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Black McDonald’s franchisees say their profitability gap is worse than it appears

Current operators, whose discrimination lawsuit was previously dismissed, have amended their complaint, arguing that the company concealed Black franchisees’ debt challenges.
McDonald's discrimination lawsuit
Photo courtesy of McDonald's

A pair of current McDonald’s franchisees are accusing the company of a “predatory” growth strategy by steering Black operators into low-income, high-cost neighborhoods and concealing how much debt is required to run them.

James and Darrell Byrd, two brothers who operate a combined six stores in Tennessee, say the company deliberately concealed a wide gap in profitability between Black and White franchisees. The lawsuit says that Black operators’ annual net income is $400,000 less than White operators.

The allegations are included in an amended lawsuit that aims to correct issues with their initial complaint—which was dismissed last month. The Byrds originally filed their lawsuit last year and the judge in his dismissal gave them the opportunity to come back with more details to back their allegations.

“Black franchisees were kept in the dark by design,” James Ferraro and Daryl Parks, attorneys for the Byrds, said in a statement.

Loretta Lynch, an attorney defending McDonald’s in its discrimination cases, called the allegations “unfounded” and “baseless.”

“Like their two previous attempts, plaintiffs’ second amended complaint is based on unfounded allegations and fails to state a visible claim,” said Lynch, a former U.S. attorney general. “Should this case proceed, we are confident the facts that McDonald’s dis not discriminate against the plaintiffs or any other Black franchisees. McDonald’s will continue to defend against baseless claims like these that have no basis in fact.”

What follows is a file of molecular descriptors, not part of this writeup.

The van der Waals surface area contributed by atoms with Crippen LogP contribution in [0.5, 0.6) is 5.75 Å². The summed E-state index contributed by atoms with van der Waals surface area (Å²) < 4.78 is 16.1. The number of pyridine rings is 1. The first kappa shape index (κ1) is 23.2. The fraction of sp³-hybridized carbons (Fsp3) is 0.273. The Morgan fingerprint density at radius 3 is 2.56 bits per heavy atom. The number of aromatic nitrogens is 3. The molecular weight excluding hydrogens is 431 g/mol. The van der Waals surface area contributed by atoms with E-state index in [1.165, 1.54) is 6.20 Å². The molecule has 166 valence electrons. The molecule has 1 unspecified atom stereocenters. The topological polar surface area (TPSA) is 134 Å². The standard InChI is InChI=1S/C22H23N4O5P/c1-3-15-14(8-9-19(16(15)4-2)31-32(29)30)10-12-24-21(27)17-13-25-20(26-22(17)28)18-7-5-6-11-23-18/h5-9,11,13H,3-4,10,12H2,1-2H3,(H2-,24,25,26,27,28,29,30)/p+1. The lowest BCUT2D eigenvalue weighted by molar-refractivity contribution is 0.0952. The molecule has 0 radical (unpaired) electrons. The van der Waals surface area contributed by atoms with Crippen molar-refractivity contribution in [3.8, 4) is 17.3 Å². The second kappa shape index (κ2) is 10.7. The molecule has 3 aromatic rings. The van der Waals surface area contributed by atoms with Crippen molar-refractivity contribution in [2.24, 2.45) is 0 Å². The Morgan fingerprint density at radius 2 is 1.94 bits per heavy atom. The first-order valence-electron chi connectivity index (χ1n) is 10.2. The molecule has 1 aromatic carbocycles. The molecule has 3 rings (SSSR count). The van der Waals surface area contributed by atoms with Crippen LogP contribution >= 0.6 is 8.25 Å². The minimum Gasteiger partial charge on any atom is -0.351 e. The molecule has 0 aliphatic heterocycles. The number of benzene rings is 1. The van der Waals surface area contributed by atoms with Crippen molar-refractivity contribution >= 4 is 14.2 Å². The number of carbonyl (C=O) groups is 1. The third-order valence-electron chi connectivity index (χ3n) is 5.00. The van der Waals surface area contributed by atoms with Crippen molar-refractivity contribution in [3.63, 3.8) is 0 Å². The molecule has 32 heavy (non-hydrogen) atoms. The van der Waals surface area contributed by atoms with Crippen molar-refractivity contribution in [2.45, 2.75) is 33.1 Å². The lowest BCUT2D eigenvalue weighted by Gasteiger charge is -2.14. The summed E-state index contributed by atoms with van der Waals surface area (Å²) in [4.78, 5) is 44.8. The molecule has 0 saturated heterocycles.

The Byrds argue that McDonald’s uses “cash flow” to measure the performance of its franchisees’ stores. But, they say, this conceals the debt required to operate these locations. The Byrds say that McDonald’s steers Black franchisees into restaurants in lower-income Black neighborhoods that struggle with higher security and insurance costs and high employee turnover. They also argue that McDonald’s denies them access to more profitable locations.

They argue that McDonald’s withholds information on the debt required to operate these locations from Black franchisees—and from the National Black McDonald’s Operators Association, or NBMOA, which operators created in 1972 to push for equality.

Ferraro and Parks said that the Byrds didn’t know about the disparities until January 2020, when Black executives Victoria Guster-Hines and Domineca Neal sued the company for discrimination.

“The amended complaint shows how McDonald’s used the National Black McDonald’s Operators Association not to help Black franchisees achieve parity with Whites, but as a front to fraudulently conceal continued discrimination against them,” Ferraro and Parks said. They accuse McDonald’s of a “smokescreen” that concealed a gap in net income of more than $400,000 per year between Black and White franchisees.

“Black franchisees were kept in the dark by design,” they said.

McDonald’s is fending off a number of lawsuits claiming discrimination, including one filed by current executives and others filed by current and former franchisees. It is also fending off a lawsuit filed by the owner of The Weather Channel arguing that the company discriminates against Black-owned media companies in its ad spending.

McDonald’s has made a number of efforts designed to improve its record on hiring and promoting people of color within its system. The company plans to measure executive bonuses based in part on diversity goals and the company recently announced a commitment to increase spending with diverse-owned suppliers by 10% by 2025.

UPDATE: This story has been updated to include a comment from McDonald's. 

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